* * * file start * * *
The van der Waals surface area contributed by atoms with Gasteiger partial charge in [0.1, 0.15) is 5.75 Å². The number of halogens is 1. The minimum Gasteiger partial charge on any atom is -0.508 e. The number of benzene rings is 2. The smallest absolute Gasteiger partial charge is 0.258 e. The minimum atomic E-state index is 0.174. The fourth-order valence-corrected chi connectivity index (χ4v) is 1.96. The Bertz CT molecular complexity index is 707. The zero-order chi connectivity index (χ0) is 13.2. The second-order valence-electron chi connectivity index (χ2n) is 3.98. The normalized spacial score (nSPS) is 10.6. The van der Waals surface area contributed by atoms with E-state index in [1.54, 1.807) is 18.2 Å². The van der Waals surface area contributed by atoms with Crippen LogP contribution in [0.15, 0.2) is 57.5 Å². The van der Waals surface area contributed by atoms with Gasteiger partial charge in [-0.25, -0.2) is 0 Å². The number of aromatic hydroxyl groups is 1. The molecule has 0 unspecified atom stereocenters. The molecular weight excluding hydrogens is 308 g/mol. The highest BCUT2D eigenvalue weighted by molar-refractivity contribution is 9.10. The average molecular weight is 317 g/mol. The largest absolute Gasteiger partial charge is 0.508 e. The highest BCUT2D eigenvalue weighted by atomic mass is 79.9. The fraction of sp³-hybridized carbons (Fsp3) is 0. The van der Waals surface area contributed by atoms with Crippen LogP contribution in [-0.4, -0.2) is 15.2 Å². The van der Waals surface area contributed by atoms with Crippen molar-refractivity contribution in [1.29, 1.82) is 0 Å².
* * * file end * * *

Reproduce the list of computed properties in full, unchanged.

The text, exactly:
The van der Waals surface area contributed by atoms with Gasteiger partial charge in [0.1, 0.15) is 5.75 Å². The number of halogens is 1. The minimum Gasteiger partial charge on any atom is -0.508 e. The number of benzene rings is 2. The smallest absolute Gasteiger partial charge is 0.258 e. The minimum atomic E-state index is 0.174. The fourth-order valence-corrected chi connectivity index (χ4v) is 1.96. The Bertz CT molecular complexity index is 707. The zero-order chi connectivity index (χ0) is 13.2. The second-order valence-electron chi connectivity index (χ2n) is 3.98. The normalized spacial score (nSPS) is 10.6. The van der Waals surface area contributed by atoms with E-state index in [1.54, 1.807) is 18.2 Å². The van der Waals surface area contributed by atoms with Crippen LogP contribution in [0.15, 0.2) is 57.5 Å². The van der Waals surface area contributed by atoms with Gasteiger partial charge in [-0.25, -0.2) is 0 Å². The number of aromatic hydroxyl groups is 1. The molecule has 0 unspecified atom stereocenters. The molecular weight excluding hydrogens is 308 g/mol. The highest BCUT2D eigenvalue weighted by molar-refractivity contribution is 9.10. The average molecular weight is 317 g/mol. The largest absolute Gasteiger partial charge is 0.508 e. The highest BCUT2D eigenvalue weighted by atomic mass is 79.9. The fraction of sp³-hybridized carbons (Fsp3) is 0. The van der Waals surface area contributed by atoms with Crippen LogP contribution in [-0.4, -0.2) is 15.2 Å². The van der Waals surface area contributed by atoms with Crippen molar-refractivity contribution in [1.29, 1.82) is 0 Å².